Friday, September 14, 2007
Instead of Google Earth why don't we just call the Earth Google and be done with it--The folks at Google, who buy up everything they can find on earth, are slowly pushing their way into space. With more money than Croesus (or almost Bill Gates), the company has posted $30 million out of its petty cash drawer to stir somebody into putting robots on the moon. The company will give $20 million to the first group that lands a privately funded robotic rover on the lunar surface. The requirement is that it must rove at least 500 meters and send back images. A second prize of $5 million, plus a $5 million bonus will be added for additional tasks.
You better hurry. The prize goes down by half if no one does it by 2012, and the reward ends in 2014. Google even hired an astronaut, Ed Lu, to run the project.
The prize is in association with the X PRIZE Foundation (which gave a reward to Burt Rutan for being the first to launch a privately owned manned aircraft into suborbital space twice) and is welcome here. I covered the space program and the manned lunar expeditions, and never dreamed then that humanity would retreat from the moon and lose its vision of exploration. We haven't been there in 34 years. We prefer to spend our money on wars. I would rather we actually sent people up there, but at least we'd be doing something.
For Google, incidentally, this is not the first time they are dealing with space. They struck a jaw-dropping $1.3 million deal with NASA recently so they could park their corporate jets at NASA's Moffett Field in Mt. View, near their campus. The company gets to park three planes at Moffett, including the Boeing 767-200 the founders, Larry Page and Sergey Brin, use as their corporate jet (talk about the road to excess!) and in return, NASA gets to put whatever instrumentation it wants on the planes. The other two planes are more modest Gulfstreams. NASA has already done an experiment on a meteor shower from one of the Gulfstreams. The deal is great for Brin and Page: Moffett is four miles from Google headquarters and the poor dears don't have to drive to San Jose or San Francisco like mere mortal CEOs to get on their plane. What the hell they are doing with a 767, I have no idea. A bowling alley in the air? Swimming pools would weigh too much.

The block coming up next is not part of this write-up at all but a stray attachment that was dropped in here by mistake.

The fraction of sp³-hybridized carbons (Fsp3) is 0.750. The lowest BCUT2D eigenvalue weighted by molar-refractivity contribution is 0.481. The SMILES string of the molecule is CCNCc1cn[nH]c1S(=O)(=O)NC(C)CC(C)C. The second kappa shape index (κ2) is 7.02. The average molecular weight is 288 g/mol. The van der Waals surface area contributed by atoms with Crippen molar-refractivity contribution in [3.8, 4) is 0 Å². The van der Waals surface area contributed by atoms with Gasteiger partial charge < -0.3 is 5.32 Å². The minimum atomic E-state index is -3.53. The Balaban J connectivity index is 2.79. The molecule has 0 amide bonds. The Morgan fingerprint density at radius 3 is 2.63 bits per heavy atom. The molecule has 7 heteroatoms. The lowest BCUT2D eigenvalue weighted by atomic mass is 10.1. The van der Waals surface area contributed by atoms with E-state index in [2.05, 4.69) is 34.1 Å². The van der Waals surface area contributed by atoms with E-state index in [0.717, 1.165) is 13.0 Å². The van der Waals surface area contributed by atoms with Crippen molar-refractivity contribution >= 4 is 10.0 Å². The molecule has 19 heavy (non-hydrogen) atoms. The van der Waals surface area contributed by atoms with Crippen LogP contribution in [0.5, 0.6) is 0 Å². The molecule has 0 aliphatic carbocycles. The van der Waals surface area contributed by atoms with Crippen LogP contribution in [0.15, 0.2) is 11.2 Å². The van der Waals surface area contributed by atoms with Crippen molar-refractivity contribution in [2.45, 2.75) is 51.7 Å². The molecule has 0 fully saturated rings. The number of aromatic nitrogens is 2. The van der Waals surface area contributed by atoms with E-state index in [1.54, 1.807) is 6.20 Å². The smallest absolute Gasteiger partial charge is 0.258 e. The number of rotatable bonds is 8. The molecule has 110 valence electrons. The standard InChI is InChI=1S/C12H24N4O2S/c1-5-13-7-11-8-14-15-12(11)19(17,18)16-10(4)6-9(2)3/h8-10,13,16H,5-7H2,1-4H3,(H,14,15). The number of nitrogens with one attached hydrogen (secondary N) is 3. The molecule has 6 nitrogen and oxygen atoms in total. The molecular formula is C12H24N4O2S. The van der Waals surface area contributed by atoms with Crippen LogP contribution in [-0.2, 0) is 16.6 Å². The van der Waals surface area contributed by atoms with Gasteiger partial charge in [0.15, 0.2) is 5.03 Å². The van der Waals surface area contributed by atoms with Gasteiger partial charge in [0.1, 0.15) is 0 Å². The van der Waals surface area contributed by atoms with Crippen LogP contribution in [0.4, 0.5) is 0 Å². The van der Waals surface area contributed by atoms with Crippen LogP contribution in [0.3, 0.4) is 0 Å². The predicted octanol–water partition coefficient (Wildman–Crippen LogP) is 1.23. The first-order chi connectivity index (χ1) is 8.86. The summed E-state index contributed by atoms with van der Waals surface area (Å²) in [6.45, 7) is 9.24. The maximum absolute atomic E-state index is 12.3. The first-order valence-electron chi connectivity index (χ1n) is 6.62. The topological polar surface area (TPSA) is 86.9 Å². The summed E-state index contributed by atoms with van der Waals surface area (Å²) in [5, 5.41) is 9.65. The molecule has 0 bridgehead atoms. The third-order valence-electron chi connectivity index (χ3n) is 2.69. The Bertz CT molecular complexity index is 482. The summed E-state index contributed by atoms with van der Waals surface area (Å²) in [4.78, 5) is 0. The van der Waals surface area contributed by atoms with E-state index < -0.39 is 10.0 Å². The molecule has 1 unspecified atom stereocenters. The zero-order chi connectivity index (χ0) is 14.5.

NASA said it thinks the deal is neat. Besides flying experiments on Google planes, the money helps defray the cost of operating Moffett, which is adjacent to the Ames Research Center. According to the San Francisco Chronicle, that's a picture of their little investment up above.
Google's approach to buying things is admirable, by the way. They seem to look around for things that might be interesting and just buy them and figure out what to do with them later. I use a telephone service called Grand Central. I have one telephone number and it will ring on any phone I tell it it to. You dial the number (a Maryland area code because I normally live in Baltimore) and it will ring on my cell phone wherever it is, and my home and office phones, even here in Alaska. It does voice mail, contacts you by e-mail if there is a voice mail in your box, let's you listen to it on the web, and even call the number back. Amazingly, it is so far free. Google, of course, bought it up within months of its start up. It is still in beta, for heaven's sakes. It had potential; they have the cash. It's at grandcentral.com, and I love it. Google's record is such that I doubt they will screw it up.
Usually, when a company gets that big, you learn to hate it. See Microsoft. For some reason, I can't bring myself to hate them yet. They are simply cool. Rich, but cool.